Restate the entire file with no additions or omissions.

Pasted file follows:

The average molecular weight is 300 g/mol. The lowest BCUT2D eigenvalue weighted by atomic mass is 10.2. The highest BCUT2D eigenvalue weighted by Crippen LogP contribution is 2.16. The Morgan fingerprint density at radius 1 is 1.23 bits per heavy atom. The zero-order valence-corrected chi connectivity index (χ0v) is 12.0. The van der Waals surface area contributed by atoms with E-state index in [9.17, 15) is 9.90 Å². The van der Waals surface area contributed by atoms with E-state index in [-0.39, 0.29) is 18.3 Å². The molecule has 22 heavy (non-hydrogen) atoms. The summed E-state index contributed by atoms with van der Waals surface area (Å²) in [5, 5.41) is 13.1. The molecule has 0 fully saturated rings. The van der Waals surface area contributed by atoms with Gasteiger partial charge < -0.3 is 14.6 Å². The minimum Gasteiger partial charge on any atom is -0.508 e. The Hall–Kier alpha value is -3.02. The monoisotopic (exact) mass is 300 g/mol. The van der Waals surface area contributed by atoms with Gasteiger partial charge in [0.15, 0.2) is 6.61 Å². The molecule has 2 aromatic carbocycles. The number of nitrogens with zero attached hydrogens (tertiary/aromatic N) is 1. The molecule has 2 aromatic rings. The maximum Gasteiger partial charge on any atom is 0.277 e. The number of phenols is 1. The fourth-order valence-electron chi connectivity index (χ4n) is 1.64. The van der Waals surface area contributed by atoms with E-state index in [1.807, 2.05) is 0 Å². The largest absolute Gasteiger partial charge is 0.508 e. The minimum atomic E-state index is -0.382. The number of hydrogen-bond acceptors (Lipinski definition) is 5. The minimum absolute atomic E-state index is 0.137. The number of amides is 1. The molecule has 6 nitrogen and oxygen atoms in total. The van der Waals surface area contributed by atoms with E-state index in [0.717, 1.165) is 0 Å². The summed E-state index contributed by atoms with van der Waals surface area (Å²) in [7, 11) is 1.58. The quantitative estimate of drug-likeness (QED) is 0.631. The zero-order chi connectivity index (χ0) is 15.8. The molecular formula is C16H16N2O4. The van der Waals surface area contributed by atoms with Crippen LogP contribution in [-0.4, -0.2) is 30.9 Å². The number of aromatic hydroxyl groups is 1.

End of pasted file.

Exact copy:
The average molecular weight is 300 g/mol. The lowest BCUT2D eigenvalue weighted by atomic mass is 10.2. The highest BCUT2D eigenvalue weighted by Crippen LogP contribution is 2.16. The Morgan fingerprint density at radius 1 is 1.23 bits per heavy atom. The zero-order valence-corrected chi connectivity index (χ0v) is 12.0. The van der Waals surface area contributed by atoms with E-state index in [9.17, 15) is 9.90 Å². The van der Waals surface area contributed by atoms with E-state index in [-0.39, 0.29) is 18.3 Å². The molecule has 22 heavy (non-hydrogen) atoms. The summed E-state index contributed by atoms with van der Waals surface area (Å²) in [5, 5.41) is 13.1. The molecule has 0 fully saturated rings. The van der Waals surface area contributed by atoms with Gasteiger partial charge < -0.3 is 14.6 Å². The minimum Gasteiger partial charge on any atom is -0.508 e. The Hall–Kier alpha value is -3.02. The monoisotopic (exact) mass is 300 g/mol. The van der Waals surface area contributed by atoms with Gasteiger partial charge in [0.15, 0.2) is 6.61 Å². The molecule has 2 aromatic carbocycles. The number of nitrogens with zero attached hydrogens (tertiary/aromatic N) is 1. The molecule has 2 aromatic rings. The maximum Gasteiger partial charge on any atom is 0.277 e. The number of phenols is 1. The fourth-order valence-electron chi connectivity index (χ4n) is 1.64. The van der Waals surface area contributed by atoms with E-state index in [1.807, 2.05) is 0 Å². The largest absolute Gasteiger partial charge is 0.508 e. The minimum atomic E-state index is -0.382. The number of hydrogen-bond acceptors (Lipinski definition) is 5. The minimum absolute atomic E-state index is 0.137. The number of amides is 1. The molecule has 6 nitrogen and oxygen atoms in total. The van der Waals surface area contributed by atoms with E-state index in [0.717, 1.165) is 0 Å². The summed E-state index contributed by atoms with van der Waals surface area (Å²) in [7, 11) is 1.58. The quantitative estimate of drug-likeness (QED) is 0.631. The zero-order chi connectivity index (χ0) is 15.8. The molecular formula is C16H16N2O4. The van der Waals surface area contributed by atoms with Crippen LogP contribution in [-0.4, -0.2) is 30.9 Å². The number of aromatic hydroxyl groups is 1.